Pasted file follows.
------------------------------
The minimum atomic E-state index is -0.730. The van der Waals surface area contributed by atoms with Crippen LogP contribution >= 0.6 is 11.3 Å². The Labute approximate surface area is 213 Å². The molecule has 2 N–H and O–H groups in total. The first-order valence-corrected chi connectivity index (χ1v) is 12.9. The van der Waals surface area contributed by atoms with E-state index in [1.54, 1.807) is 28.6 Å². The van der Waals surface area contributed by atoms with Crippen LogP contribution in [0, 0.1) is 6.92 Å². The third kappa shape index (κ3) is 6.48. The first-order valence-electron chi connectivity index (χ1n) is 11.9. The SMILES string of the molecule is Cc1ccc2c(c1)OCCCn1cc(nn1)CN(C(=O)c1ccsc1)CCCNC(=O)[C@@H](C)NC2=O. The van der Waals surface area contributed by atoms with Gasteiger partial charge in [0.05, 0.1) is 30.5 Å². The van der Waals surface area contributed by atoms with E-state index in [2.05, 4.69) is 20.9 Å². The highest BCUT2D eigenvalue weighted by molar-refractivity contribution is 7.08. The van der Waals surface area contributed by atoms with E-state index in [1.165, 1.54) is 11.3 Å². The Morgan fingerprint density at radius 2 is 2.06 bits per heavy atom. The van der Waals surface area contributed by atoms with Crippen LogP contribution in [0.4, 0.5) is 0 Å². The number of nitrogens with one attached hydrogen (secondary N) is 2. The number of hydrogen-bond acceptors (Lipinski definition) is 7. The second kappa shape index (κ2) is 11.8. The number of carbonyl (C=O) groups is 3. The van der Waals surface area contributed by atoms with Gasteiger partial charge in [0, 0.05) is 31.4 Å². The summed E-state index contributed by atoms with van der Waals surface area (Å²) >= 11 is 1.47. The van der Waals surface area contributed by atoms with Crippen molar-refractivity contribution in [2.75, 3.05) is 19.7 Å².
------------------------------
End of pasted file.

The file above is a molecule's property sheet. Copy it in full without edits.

The minimum atomic E-state index is -0.730. The van der Waals surface area contributed by atoms with Crippen LogP contribution >= 0.6 is 11.3 Å². The Labute approximate surface area is 213 Å². The molecule has 2 N–H and O–H groups in total. The first-order valence-corrected chi connectivity index (χ1v) is 12.9. The van der Waals surface area contributed by atoms with E-state index in [1.54, 1.807) is 28.6 Å². The van der Waals surface area contributed by atoms with Crippen LogP contribution in [0, 0.1) is 6.92 Å². The third kappa shape index (κ3) is 6.48. The first-order valence-electron chi connectivity index (χ1n) is 11.9. The SMILES string of the molecule is Cc1ccc2c(c1)OCCCn1cc(nn1)CN(C(=O)c1ccsc1)CCCNC(=O)[C@@H](C)NC2=O. The van der Waals surface area contributed by atoms with Gasteiger partial charge in [0.05, 0.1) is 30.5 Å². The van der Waals surface area contributed by atoms with E-state index in [2.05, 4.69) is 20.9 Å². The highest BCUT2D eigenvalue weighted by molar-refractivity contribution is 7.08. The van der Waals surface area contributed by atoms with E-state index in [1.165, 1.54) is 11.3 Å². The Morgan fingerprint density at radius 2 is 2.06 bits per heavy atom. The van der Waals surface area contributed by atoms with Crippen LogP contribution in [0.4, 0.5) is 0 Å². The number of nitrogens with one attached hydrogen (secondary N) is 2. The number of hydrogen-bond acceptors (Lipinski definition) is 7. The second kappa shape index (κ2) is 11.8. The number of carbonyl (C=O) groups is 3. The van der Waals surface area contributed by atoms with Gasteiger partial charge in [0, 0.05) is 31.4 Å². The summed E-state index contributed by atoms with van der Waals surface area (Å²) >= 11 is 1.47. The van der Waals surface area contributed by atoms with Crippen molar-refractivity contribution in [2.75, 3.05) is 19.7 Å².